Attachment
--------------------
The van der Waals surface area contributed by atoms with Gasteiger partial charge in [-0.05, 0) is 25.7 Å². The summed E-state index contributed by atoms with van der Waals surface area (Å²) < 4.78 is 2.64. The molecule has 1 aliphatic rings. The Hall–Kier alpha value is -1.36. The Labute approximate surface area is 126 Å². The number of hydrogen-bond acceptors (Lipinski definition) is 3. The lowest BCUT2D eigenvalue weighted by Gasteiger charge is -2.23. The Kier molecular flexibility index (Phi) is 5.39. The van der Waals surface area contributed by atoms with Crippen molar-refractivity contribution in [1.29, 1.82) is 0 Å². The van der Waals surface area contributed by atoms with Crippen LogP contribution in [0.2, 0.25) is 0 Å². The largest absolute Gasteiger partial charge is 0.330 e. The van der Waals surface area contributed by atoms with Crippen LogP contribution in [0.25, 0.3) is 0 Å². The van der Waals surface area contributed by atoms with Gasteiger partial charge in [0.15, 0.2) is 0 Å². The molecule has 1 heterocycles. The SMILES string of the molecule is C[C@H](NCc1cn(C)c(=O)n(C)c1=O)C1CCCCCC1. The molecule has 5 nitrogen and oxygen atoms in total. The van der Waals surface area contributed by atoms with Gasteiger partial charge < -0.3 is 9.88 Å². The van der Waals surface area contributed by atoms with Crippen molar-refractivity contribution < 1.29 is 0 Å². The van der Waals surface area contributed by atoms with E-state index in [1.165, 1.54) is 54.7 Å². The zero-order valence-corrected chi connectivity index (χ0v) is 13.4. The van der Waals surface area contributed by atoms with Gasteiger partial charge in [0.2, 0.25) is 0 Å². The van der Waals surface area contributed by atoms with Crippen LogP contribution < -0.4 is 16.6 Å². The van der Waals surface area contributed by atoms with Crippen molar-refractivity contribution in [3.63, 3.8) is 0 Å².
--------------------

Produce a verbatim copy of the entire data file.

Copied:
The van der Waals surface area contributed by atoms with Gasteiger partial charge in [-0.05, 0) is 25.7 Å². The summed E-state index contributed by atoms with van der Waals surface area (Å²) < 4.78 is 2.64. The molecule has 1 aliphatic rings. The Hall–Kier alpha value is -1.36. The Labute approximate surface area is 126 Å². The number of hydrogen-bond acceptors (Lipinski definition) is 3. The lowest BCUT2D eigenvalue weighted by Gasteiger charge is -2.23. The Kier molecular flexibility index (Phi) is 5.39. The van der Waals surface area contributed by atoms with Crippen molar-refractivity contribution in [1.29, 1.82) is 0 Å². The van der Waals surface area contributed by atoms with Crippen LogP contribution in [0.2, 0.25) is 0 Å². The largest absolute Gasteiger partial charge is 0.330 e. The van der Waals surface area contributed by atoms with Crippen LogP contribution in [0.25, 0.3) is 0 Å². The van der Waals surface area contributed by atoms with Gasteiger partial charge in [0.15, 0.2) is 0 Å². The molecule has 1 heterocycles. The SMILES string of the molecule is C[C@H](NCc1cn(C)c(=O)n(C)c1=O)C1CCCCCC1. The molecule has 5 nitrogen and oxygen atoms in total. The van der Waals surface area contributed by atoms with Gasteiger partial charge < -0.3 is 9.88 Å². The van der Waals surface area contributed by atoms with Crippen molar-refractivity contribution < 1.29 is 0 Å². The van der Waals surface area contributed by atoms with E-state index in [1.165, 1.54) is 54.7 Å². The zero-order valence-corrected chi connectivity index (χ0v) is 13.4. The van der Waals surface area contributed by atoms with Gasteiger partial charge in [0.2, 0.25) is 0 Å². The van der Waals surface area contributed by atoms with Crippen LogP contribution < -0.4 is 16.6 Å². The van der Waals surface area contributed by atoms with Crippen molar-refractivity contribution in [3.63, 3.8) is 0 Å².